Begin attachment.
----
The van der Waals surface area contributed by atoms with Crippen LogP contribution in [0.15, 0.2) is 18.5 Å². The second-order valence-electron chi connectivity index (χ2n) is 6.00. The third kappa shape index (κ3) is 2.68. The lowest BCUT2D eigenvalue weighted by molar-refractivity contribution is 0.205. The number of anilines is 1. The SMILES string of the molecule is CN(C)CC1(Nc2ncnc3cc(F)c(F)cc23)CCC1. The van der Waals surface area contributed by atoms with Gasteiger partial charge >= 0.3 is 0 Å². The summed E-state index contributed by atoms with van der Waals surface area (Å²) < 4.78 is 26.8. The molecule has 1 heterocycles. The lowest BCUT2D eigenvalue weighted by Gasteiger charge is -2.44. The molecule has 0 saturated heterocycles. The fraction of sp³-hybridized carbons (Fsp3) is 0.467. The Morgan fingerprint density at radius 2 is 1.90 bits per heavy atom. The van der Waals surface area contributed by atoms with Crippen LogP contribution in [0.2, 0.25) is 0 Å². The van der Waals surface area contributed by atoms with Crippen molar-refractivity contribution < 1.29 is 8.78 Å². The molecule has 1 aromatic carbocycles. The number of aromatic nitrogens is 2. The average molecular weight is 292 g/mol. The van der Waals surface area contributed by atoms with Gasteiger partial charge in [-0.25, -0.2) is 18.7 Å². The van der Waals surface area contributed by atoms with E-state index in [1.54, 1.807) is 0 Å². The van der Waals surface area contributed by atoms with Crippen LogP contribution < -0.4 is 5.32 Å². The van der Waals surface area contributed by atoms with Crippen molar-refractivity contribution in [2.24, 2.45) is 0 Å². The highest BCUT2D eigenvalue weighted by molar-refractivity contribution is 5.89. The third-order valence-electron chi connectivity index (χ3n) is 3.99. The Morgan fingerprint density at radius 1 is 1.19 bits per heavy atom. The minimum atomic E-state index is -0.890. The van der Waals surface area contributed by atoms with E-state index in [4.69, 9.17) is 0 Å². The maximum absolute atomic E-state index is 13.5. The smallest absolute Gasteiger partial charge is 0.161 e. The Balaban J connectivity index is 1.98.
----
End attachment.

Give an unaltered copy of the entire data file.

The van der Waals surface area contributed by atoms with Crippen LogP contribution in [0.15, 0.2) is 18.5 Å². The second-order valence-electron chi connectivity index (χ2n) is 6.00. The third kappa shape index (κ3) is 2.68. The lowest BCUT2D eigenvalue weighted by molar-refractivity contribution is 0.205. The number of anilines is 1. The SMILES string of the molecule is CN(C)CC1(Nc2ncnc3cc(F)c(F)cc23)CCC1. The van der Waals surface area contributed by atoms with Gasteiger partial charge >= 0.3 is 0 Å². The summed E-state index contributed by atoms with van der Waals surface area (Å²) < 4.78 is 26.8. The molecule has 1 heterocycles. The lowest BCUT2D eigenvalue weighted by Gasteiger charge is -2.44. The molecule has 0 saturated heterocycles. The fraction of sp³-hybridized carbons (Fsp3) is 0.467. The Morgan fingerprint density at radius 2 is 1.90 bits per heavy atom. The van der Waals surface area contributed by atoms with Crippen LogP contribution in [0.2, 0.25) is 0 Å². The van der Waals surface area contributed by atoms with Crippen molar-refractivity contribution < 1.29 is 8.78 Å². The molecule has 1 aromatic carbocycles. The number of aromatic nitrogens is 2. The average molecular weight is 292 g/mol. The van der Waals surface area contributed by atoms with Gasteiger partial charge in [-0.25, -0.2) is 18.7 Å². The van der Waals surface area contributed by atoms with E-state index in [1.54, 1.807) is 0 Å². The van der Waals surface area contributed by atoms with Crippen LogP contribution < -0.4 is 5.32 Å². The van der Waals surface area contributed by atoms with Crippen molar-refractivity contribution in [2.24, 2.45) is 0 Å². The highest BCUT2D eigenvalue weighted by molar-refractivity contribution is 5.89. The third-order valence-electron chi connectivity index (χ3n) is 3.99. The Morgan fingerprint density at radius 1 is 1.19 bits per heavy atom. The minimum atomic E-state index is -0.890. The van der Waals surface area contributed by atoms with E-state index in [4.69, 9.17) is 0 Å². The maximum absolute atomic E-state index is 13.5. The smallest absolute Gasteiger partial charge is 0.161 e. The Balaban J connectivity index is 1.98.